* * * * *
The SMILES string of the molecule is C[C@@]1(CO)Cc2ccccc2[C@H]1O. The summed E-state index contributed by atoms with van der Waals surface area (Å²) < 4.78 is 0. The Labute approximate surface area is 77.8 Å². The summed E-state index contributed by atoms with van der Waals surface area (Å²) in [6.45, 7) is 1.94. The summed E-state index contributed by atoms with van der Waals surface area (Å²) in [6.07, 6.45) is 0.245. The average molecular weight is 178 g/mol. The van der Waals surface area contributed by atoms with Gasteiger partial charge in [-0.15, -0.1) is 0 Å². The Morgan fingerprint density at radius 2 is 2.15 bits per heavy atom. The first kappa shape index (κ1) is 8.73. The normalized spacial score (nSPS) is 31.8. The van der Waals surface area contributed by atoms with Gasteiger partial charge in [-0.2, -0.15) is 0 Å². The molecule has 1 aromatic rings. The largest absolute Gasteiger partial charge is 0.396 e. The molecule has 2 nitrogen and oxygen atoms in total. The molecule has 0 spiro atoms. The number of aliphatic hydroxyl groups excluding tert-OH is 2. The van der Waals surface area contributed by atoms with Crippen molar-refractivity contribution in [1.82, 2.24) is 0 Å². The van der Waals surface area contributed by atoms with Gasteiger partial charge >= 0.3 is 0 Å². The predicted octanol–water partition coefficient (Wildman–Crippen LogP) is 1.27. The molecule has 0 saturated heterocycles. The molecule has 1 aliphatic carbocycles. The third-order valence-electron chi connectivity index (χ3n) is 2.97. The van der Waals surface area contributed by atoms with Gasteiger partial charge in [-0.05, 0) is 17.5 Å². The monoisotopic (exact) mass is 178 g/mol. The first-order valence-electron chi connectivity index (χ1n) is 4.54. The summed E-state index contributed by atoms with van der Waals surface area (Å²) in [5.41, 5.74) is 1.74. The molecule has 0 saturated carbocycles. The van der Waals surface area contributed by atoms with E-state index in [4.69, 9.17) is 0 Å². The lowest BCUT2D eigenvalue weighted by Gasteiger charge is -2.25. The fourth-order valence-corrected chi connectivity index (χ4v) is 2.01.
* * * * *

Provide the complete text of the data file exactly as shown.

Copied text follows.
The SMILES string of the molecule is C[C@@]1(CO)Cc2ccccc2[C@H]1O. The summed E-state index contributed by atoms with van der Waals surface area (Å²) < 4.78 is 0. The Labute approximate surface area is 77.8 Å². The summed E-state index contributed by atoms with van der Waals surface area (Å²) in [6.45, 7) is 1.94. The summed E-state index contributed by atoms with van der Waals surface area (Å²) in [6.07, 6.45) is 0.245. The average molecular weight is 178 g/mol. The van der Waals surface area contributed by atoms with Gasteiger partial charge in [-0.15, -0.1) is 0 Å². The Morgan fingerprint density at radius 2 is 2.15 bits per heavy atom. The first kappa shape index (κ1) is 8.73. The normalized spacial score (nSPS) is 31.8. The van der Waals surface area contributed by atoms with Gasteiger partial charge in [-0.2, -0.15) is 0 Å². The molecule has 1 aromatic rings. The largest absolute Gasteiger partial charge is 0.396 e. The molecule has 2 nitrogen and oxygen atoms in total. The molecule has 0 spiro atoms. The number of aliphatic hydroxyl groups excluding tert-OH is 2. The van der Waals surface area contributed by atoms with Crippen molar-refractivity contribution in [1.82, 2.24) is 0 Å². The van der Waals surface area contributed by atoms with Gasteiger partial charge >= 0.3 is 0 Å². The predicted octanol–water partition coefficient (Wildman–Crippen LogP) is 1.27. The molecule has 0 saturated heterocycles. The molecule has 1 aliphatic carbocycles. The third-order valence-electron chi connectivity index (χ3n) is 2.97. The van der Waals surface area contributed by atoms with Gasteiger partial charge in [-0.05, 0) is 17.5 Å². The monoisotopic (exact) mass is 178 g/mol. The first-order valence-electron chi connectivity index (χ1n) is 4.54. The summed E-state index contributed by atoms with van der Waals surface area (Å²) in [5.41, 5.74) is 1.74. The molecule has 0 saturated carbocycles. The van der Waals surface area contributed by atoms with E-state index in [4.69, 9.17) is 0 Å². The lowest BCUT2D eigenvalue weighted by Gasteiger charge is -2.25. The fourth-order valence-corrected chi connectivity index (χ4v) is 2.01.